These inexpensive nylon loops are the only effective way to floss under dental bridges. Just put a piece of floss through the loop and insert the end without the loop under the bridge. Move the floss back and forth under the bridge and then pull it through.
I’ve used these mini first aid kits for almost a decade now, and keep coming back to them because of their availability and practicality. They’re small (the plastic case is about 4″ square by 1″ thick) and contain a starter amount of bandages, gauze pads, and alcohol wipes. I add a 0.5 oz tube of antiseptic ointment and a few more bandages as needed. They stay in my toiletry kit, in my day pack, and in both vehicles, and I’m always glad to have them at hand.
They’re easy to find at most grocery, discount retail, and pharmacy chains in the U.S. for a buck or two.
This is the best exercise device I own. 10 pounds of weight perfectly distributed on front and back of chest, in an elastic black vest with orange piping that actually “looks cool.” I strap this on, put my iPhone into the extra front pocket thoughtfully designed in front, and easily walk up to two hours without even feeling the weight. I work up a great sweat, have built up my stamina and strength, and now have four of these stationed for me in locations I often visit: Seattle, Singapore, Boston, Australia.
I wear glasses. Mine are good ones, and I have little clippy sunglass “covers” for them that are polarized and work pretty well too.
But they’re sorta delicate, and really take two hands to properly fix to my specs. Not ideal for driving, when I may want to stick something on quickly and with a single hand.
Years ago I bought a truly ugly pair of Fitovers. They worked like I hoped but even just wearing them driving I got laughed at. Plus, they’re somewhat expensive. (Lots better looking these days, too.)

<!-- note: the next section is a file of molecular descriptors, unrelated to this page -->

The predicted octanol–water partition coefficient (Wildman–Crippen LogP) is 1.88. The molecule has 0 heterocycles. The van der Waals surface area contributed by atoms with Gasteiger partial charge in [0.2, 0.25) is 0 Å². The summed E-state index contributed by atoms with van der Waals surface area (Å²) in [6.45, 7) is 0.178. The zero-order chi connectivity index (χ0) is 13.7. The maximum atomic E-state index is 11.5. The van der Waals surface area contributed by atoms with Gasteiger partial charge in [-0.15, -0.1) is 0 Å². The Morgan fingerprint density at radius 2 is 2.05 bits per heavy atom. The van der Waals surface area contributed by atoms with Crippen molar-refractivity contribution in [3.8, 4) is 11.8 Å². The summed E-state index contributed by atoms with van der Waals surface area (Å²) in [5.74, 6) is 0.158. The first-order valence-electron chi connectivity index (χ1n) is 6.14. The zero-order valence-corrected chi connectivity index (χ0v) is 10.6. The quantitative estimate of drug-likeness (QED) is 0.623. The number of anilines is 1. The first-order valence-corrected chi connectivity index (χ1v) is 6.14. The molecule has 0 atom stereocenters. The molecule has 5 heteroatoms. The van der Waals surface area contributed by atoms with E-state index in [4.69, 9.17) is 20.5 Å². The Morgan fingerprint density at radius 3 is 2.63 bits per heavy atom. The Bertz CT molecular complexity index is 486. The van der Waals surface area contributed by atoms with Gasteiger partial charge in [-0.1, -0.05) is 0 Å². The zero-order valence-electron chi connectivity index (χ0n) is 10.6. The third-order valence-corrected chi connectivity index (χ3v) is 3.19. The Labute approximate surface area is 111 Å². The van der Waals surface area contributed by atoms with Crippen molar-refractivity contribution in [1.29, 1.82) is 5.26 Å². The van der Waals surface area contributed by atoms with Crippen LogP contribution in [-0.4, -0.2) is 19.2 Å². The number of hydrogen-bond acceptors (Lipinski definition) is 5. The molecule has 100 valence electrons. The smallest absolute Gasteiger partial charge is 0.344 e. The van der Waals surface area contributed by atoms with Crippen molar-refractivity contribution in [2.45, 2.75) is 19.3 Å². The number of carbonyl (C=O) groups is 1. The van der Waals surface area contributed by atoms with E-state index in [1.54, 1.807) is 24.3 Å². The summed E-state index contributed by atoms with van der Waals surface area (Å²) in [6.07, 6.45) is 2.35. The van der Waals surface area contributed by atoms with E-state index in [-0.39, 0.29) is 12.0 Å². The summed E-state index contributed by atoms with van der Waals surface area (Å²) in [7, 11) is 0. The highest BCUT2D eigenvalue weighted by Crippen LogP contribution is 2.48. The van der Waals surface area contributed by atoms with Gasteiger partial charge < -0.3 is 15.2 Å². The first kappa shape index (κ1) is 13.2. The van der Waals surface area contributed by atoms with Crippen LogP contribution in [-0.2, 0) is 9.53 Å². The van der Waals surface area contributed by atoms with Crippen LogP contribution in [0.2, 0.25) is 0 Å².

I stumbled into Solar Shield sunglasses at a Walgreen’s drugstore. They’re less than $20, much less ugly, and work pretty good too. Polarized as well.
Good for summer glare, even better for winter snow glare, and even good out of the car too. The, I dunno, brow-ridge on the frame shades the inside of the specs to cut down on behind-the-lens reflections (when sunlight gets directly in behind the sunglasses, what you’re seeing though your sunglasses is in competition with glare from your face, etc.), so a baseball hat isn’t so needed outside.
These things are cheap enough and fit simply enough that we’ve got two pair in each car — driver’s and an extra.
There are different sizes, so while you can pick these up online, I suggest going to Walgreen’s to find what fits your specs first.
These are not tiny little things, so you’ll need to have some space to store them. And one pair of mine broke for unknown reasons. That’s then I found that parts are not interchangeable between sizes. But again, these are not expensive, so while I was disappointed, I just replaced them.